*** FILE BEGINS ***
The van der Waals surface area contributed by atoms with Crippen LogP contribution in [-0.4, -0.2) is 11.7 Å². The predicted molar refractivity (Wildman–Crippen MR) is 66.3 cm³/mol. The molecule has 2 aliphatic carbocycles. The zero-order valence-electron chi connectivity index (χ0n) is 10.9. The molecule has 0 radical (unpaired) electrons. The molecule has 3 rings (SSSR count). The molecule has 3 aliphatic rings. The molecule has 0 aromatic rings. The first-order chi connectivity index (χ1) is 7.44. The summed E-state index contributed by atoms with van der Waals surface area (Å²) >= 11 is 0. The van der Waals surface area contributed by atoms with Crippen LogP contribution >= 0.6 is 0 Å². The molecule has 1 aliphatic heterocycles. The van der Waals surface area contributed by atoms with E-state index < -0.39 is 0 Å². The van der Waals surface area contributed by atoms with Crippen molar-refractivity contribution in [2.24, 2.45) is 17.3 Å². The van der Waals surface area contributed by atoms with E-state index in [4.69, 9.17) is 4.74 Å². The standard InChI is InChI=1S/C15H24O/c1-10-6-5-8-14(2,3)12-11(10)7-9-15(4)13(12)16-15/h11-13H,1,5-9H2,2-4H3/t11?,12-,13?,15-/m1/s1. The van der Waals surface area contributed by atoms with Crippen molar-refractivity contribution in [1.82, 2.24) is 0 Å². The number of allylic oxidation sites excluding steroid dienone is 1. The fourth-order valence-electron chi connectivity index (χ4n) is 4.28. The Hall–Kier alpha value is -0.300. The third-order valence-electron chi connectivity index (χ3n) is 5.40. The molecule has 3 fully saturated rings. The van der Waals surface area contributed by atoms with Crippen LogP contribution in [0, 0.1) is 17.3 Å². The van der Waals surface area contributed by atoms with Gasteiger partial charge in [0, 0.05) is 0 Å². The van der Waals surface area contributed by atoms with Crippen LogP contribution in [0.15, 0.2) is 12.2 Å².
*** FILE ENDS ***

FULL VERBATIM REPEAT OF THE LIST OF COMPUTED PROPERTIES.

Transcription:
The van der Waals surface area contributed by atoms with Crippen LogP contribution in [-0.4, -0.2) is 11.7 Å². The predicted molar refractivity (Wildman–Crippen MR) is 66.3 cm³/mol. The molecule has 2 aliphatic carbocycles. The zero-order valence-electron chi connectivity index (χ0n) is 10.9. The molecule has 0 radical (unpaired) electrons. The molecule has 3 rings (SSSR count). The molecule has 3 aliphatic rings. The molecule has 0 aromatic rings. The first-order chi connectivity index (χ1) is 7.44. The summed E-state index contributed by atoms with van der Waals surface area (Å²) >= 11 is 0. The van der Waals surface area contributed by atoms with Crippen LogP contribution >= 0.6 is 0 Å². The molecule has 1 aliphatic heterocycles. The van der Waals surface area contributed by atoms with E-state index < -0.39 is 0 Å². The van der Waals surface area contributed by atoms with Crippen molar-refractivity contribution in [2.24, 2.45) is 17.3 Å². The van der Waals surface area contributed by atoms with E-state index in [4.69, 9.17) is 4.74 Å². The standard InChI is InChI=1S/C15H24O/c1-10-6-5-8-14(2,3)12-11(10)7-9-15(4)13(12)16-15/h11-13H,1,5-9H2,2-4H3/t11?,12-,13?,15-/m1/s1. The van der Waals surface area contributed by atoms with Crippen molar-refractivity contribution in [1.82, 2.24) is 0 Å². The number of allylic oxidation sites excluding steroid dienone is 1. The fourth-order valence-electron chi connectivity index (χ4n) is 4.28. The Hall–Kier alpha value is -0.300. The third-order valence-electron chi connectivity index (χ3n) is 5.40. The molecule has 3 fully saturated rings. The van der Waals surface area contributed by atoms with Crippen LogP contribution in [0, 0.1) is 17.3 Å². The van der Waals surface area contributed by atoms with Gasteiger partial charge in [0, 0.05) is 0 Å². The van der Waals surface area contributed by atoms with Crippen LogP contribution in [0.15, 0.2) is 12.2 Å².